Minnesota House casts final vote to legalize recreational marijuana

Minnesota is only one Senate vote away from legalizing marijuana for adult recreational use. The governor must also sign the bill.

On Thursday night, the DFL-controlled House passed a bill legalizing marijuana 73-57. The Senate may take up the bill on Friday. The bill, pending Senate approval, will be sent to the Democratic governor’s desk. Tim Walz has pledged to sign the bill.

The day has finally come. “Today is the last day we will vote in the House to legalize marijuana and bring about the change many Minnesotans long wanted,” said Zack Stephenson of Coon Rapids, a Democrat state representative who sponsored the legislation.

The bill allows Minnesotans over 21 to purchase up to two ounces cannabis flower, eight grams of concentrate, and 800 milligrams of edible products, at one time. They can also possess these amounts in public.


Adults could also grow up to 8 cannabis plants at home. However, no more than 4 of these can be fully matured and flowering.

If the bill passes the Senate and is signed by Walz, Minnesota will become the 23rd State in the nation to legalize recreational cannabis. Stephenson noted that Minnesota would only be the 11th State to allow home-growing.

The bill to legalize marijuana was finalized by legislative negotiators earlier this week. The bill set the tax on cannabis products at 10% and capped the amount of marijuana flower that can be kept at home at 2 pounds. Cities could limit the number of cannabis retail outlets within their borders.

Rep. Nolan West (R-Blaine) said that he was pleased with the fact that cities now have the authority to limit the number cannabis retailers. He also praised Stephenson’s inclusion of Republicans in the conference committee which finalized the marijuana law.

West, a supporter of the measure, said that “while it’s still not a perfect bill, it has improved significantly since it first left the House.”

However, there was still a lot of Republican opposition. GOP lawmakers expressed concerns about a possible increase in impaired driving, and teenage marijuana use.

Rep. Jeff Backer (R-Browns Valley) took issue with a provision that allows people to have 2 pounds of marijuana flowers in their home. Minnesota’s proposed limit of 2 pounds is an anomaly among states that have legalized marijuana for recreational use.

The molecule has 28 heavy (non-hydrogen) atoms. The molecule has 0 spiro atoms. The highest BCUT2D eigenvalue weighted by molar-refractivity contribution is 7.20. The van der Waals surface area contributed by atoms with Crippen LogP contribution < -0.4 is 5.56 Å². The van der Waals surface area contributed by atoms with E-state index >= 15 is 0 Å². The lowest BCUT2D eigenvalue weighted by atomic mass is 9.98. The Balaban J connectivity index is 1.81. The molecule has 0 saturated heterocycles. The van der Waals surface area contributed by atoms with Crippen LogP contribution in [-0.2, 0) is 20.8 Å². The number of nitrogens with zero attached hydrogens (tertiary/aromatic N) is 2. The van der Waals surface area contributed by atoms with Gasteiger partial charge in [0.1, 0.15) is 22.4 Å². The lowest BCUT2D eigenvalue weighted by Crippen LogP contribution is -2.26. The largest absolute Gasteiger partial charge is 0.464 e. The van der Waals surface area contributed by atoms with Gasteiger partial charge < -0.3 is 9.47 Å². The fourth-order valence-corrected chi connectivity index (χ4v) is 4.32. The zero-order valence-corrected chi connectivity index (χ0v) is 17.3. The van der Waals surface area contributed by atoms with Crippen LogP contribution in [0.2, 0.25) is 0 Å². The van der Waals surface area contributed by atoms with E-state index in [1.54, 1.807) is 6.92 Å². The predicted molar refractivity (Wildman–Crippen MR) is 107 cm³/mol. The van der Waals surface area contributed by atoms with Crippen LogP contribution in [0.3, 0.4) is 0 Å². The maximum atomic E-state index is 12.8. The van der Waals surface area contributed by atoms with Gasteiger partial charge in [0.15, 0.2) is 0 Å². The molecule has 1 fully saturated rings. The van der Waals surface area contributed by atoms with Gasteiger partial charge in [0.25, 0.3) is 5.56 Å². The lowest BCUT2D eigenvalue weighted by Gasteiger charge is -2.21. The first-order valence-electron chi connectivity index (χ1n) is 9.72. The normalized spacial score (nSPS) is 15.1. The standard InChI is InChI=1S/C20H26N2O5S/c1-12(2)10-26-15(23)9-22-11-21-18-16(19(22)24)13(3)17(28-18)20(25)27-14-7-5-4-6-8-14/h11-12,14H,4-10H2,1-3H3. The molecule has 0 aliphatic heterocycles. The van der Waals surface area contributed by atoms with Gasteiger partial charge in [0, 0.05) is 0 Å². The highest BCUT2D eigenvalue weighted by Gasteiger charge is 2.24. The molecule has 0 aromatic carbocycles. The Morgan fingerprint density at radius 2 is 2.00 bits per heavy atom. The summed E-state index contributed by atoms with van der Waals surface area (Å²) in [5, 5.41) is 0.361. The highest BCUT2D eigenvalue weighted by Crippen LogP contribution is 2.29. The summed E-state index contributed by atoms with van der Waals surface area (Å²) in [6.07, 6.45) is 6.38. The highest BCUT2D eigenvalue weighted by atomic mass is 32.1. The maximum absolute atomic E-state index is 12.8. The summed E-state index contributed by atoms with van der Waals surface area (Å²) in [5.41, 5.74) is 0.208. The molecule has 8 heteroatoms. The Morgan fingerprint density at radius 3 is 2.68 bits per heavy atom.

“Folks, that’s 2,724 joints. Backer, a voter against the measure, said that the children would get their hands on it. “If we don’t protect our children, why are we even here?”

It could be a year before the first retail dispensary is opened if legalization occurs. The bill creates the Office of Cannabis Management to oversee licensing of medical and recreational marijuana, and hemp-derived products.

Stephenson stated that the state will begin establishing this agency in late 2019. Some aspects of the bill will take effect earlier.

Stephenson announced that marijuana possession will be decriminalized, and home-growing will become legal as of Aug. 1. In August, the state will also begin working to remove past marijuana convictions.

The bill would clear all misdemeanor cannabis convictions, and create a committee that will consider expunging felony cannabis crimes. Last week, the state Bureau of Criminal Apprehension wrote to legislators to explain that it may take up to one year for the agency to expunge misdemeanor convictions.

Athena Hollins (DFL-St. Paul), state representative, said: “Think of how many people have records and are trying to find housing or jobs. This directly impacts their ability to contribute to our society.” “We will expunge these records because we made a wrong decision in the drug war. We’re now going to correct that mistake.